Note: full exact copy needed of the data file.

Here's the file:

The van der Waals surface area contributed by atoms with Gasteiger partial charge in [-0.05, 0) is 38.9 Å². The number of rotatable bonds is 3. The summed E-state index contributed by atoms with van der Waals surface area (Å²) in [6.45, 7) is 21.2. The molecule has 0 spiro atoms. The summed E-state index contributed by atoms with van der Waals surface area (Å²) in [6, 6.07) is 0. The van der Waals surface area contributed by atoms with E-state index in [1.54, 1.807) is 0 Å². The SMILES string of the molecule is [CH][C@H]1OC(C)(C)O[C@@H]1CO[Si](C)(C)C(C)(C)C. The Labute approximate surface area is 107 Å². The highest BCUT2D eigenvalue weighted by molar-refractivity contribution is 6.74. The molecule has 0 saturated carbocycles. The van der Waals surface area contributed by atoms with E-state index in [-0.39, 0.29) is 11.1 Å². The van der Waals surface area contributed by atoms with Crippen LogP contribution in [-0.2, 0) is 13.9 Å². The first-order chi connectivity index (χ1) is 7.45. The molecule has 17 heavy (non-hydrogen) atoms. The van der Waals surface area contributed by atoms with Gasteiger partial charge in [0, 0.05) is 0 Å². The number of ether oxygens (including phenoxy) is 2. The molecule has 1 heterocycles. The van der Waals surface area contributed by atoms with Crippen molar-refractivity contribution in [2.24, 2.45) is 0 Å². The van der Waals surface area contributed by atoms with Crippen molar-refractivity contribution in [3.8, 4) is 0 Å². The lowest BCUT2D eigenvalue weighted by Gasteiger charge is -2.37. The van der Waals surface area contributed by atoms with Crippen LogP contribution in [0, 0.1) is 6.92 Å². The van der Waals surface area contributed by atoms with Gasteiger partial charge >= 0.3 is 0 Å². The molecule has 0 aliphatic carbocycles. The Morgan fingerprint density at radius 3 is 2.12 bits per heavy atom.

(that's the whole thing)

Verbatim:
The van der Waals surface area contributed by atoms with Gasteiger partial charge in [-0.05, 0) is 38.9 Å². The number of rotatable bonds is 3. The summed E-state index contributed by atoms with van der Waals surface area (Å²) in [6.45, 7) is 21.2. The molecule has 0 spiro atoms. The summed E-state index contributed by atoms with van der Waals surface area (Å²) in [6, 6.07) is 0. The van der Waals surface area contributed by atoms with E-state index in [1.54, 1.807) is 0 Å². The SMILES string of the molecule is [CH][C@H]1OC(C)(C)O[C@@H]1CO[Si](C)(C)C(C)(C)C. The Labute approximate surface area is 107 Å². The highest BCUT2D eigenvalue weighted by molar-refractivity contribution is 6.74. The molecule has 0 saturated carbocycles. The van der Waals surface area contributed by atoms with E-state index in [-0.39, 0.29) is 11.1 Å². The van der Waals surface area contributed by atoms with Crippen LogP contribution in [-0.2, 0) is 13.9 Å². The first-order chi connectivity index (χ1) is 7.45. The molecule has 17 heavy (non-hydrogen) atoms. The van der Waals surface area contributed by atoms with Gasteiger partial charge in [0, 0.05) is 0 Å². The number of ether oxygens (including phenoxy) is 2. The molecule has 1 heterocycles. The van der Waals surface area contributed by atoms with Crippen molar-refractivity contribution in [2.24, 2.45) is 0 Å². The van der Waals surface area contributed by atoms with Crippen molar-refractivity contribution in [3.8, 4) is 0 Å². The lowest BCUT2D eigenvalue weighted by Gasteiger charge is -2.37. The van der Waals surface area contributed by atoms with Crippen LogP contribution in [0, 0.1) is 6.92 Å². The van der Waals surface area contributed by atoms with Gasteiger partial charge >= 0.3 is 0 Å². The molecule has 0 aliphatic carbocycles. The Morgan fingerprint density at radius 3 is 2.12 bits per heavy atom.